“The world is brown,” writes José Esteban Muñoz in his posthumously published book, The Sense of Brown, edited by Tavia Nyong’o, and Joshua Chambers-Letson, “and our challenge is to attune ourselves to this aspect of worldliness.”
Through a series of essays, Muñoz illuminates how one can understand brown as a holy container, a collective experience in which we may find and recognize ourselves and each other. Key to his argument is his use of the commons, the space where brownness is. This book has become helpful to me in thinking about a HIV related collective I co-founded, and the role the virus plays in our communion.
In 2015, I was attending Union Theological Seminary, when I hosted an off-campus, one-day symposium regarding HIV related medicine, culture, and activism which included a session entitled, What Would an HIV Doula Do? At that point I was almost 15 years into my vocation as an AIDS organizer and educator, primarily focused on art and culture. I attended Union because I needed an additional framework—or language, one could say— to continue my HIV work. Funnily enough, the word doula had come up in a Church history class as an example of an old Greek word that is still in circulation. While it once exclusively was used to describe a handmaiden who helped in the process of birth, in more recent times, a doula is someone who can be active in end of life care, abortion support, and around the institutional processes of gender transition.
To the symposium session, I brought my previous AIDS experience, what I was learning at Union, and what I knew of the word doula. Over a few hours that day, the artists, activists, doulas, social service employees, fellow seminarians, and others that I invited shared ideas around how a doula could relate to HIV community care.
After the symposium, attendees kept in touch, and together, we released a transcript of the session. Months later, many of us reunited for a panel where we were invited to further consider the question of a HIV Doula. The event turned into a very interactive conversation, with the divide between audience and panel, melting away. That day forward we were a collective.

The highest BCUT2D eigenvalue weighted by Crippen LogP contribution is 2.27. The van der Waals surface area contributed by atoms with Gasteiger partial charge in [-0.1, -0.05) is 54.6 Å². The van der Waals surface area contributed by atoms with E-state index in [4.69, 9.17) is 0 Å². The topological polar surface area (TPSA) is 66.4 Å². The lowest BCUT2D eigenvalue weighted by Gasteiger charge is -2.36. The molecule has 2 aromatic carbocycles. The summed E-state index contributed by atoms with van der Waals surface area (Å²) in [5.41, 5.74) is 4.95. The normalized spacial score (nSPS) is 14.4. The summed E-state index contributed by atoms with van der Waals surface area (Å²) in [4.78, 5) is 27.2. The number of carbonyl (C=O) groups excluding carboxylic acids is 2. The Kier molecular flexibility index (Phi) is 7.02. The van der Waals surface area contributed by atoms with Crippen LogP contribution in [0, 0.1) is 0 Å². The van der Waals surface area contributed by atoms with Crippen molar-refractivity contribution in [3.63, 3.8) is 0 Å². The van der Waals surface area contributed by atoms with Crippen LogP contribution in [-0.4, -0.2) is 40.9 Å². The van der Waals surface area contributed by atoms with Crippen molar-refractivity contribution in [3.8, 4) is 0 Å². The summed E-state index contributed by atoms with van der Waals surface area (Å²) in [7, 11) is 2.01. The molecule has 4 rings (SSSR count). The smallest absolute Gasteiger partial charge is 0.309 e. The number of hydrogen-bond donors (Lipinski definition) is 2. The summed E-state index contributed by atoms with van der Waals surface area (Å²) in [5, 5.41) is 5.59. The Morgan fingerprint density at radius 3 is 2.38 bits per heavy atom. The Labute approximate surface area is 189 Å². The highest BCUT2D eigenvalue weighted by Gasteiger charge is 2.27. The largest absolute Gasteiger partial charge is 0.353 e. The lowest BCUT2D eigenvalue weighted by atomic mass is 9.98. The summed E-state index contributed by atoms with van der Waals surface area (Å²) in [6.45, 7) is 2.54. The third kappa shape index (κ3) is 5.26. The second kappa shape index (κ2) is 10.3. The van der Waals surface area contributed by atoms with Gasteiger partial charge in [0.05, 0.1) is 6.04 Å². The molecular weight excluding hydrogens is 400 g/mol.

We took as our name the question around which we first gathered: What Would an HIV Doula Do?. Among our first tasks was to think about the words we were using. We came to define doula—with the historic and recent uses in mind—as someone who “holds space during times of transition,” and, as we saw it, “HIV is a series of transitions that start long before someone gets a diagnosis, and continues after death”.
These definitions were hard won. It required talking, for hours, over snacks in classrooms, waiting rooms, and other spaces we had access to through our jobs, as we uncovered feelings, fears, prejudices, triumphs, and questions about the virus; while we navigated difference across HIV status, gender, race, belief, class, disability, age, and more.
This was important work because we crafted the language we needed to talk about ourselves as a collective. And yet, it was not until I read The Sense of Brown that I could put into words our relationship with HIV.
In the book, Muñoz writes, “the brownness that we share is not knowable in advance. It is not reducible to one object or a thing, so the commons of brownness is not identifiable as any particular thing we have in common.”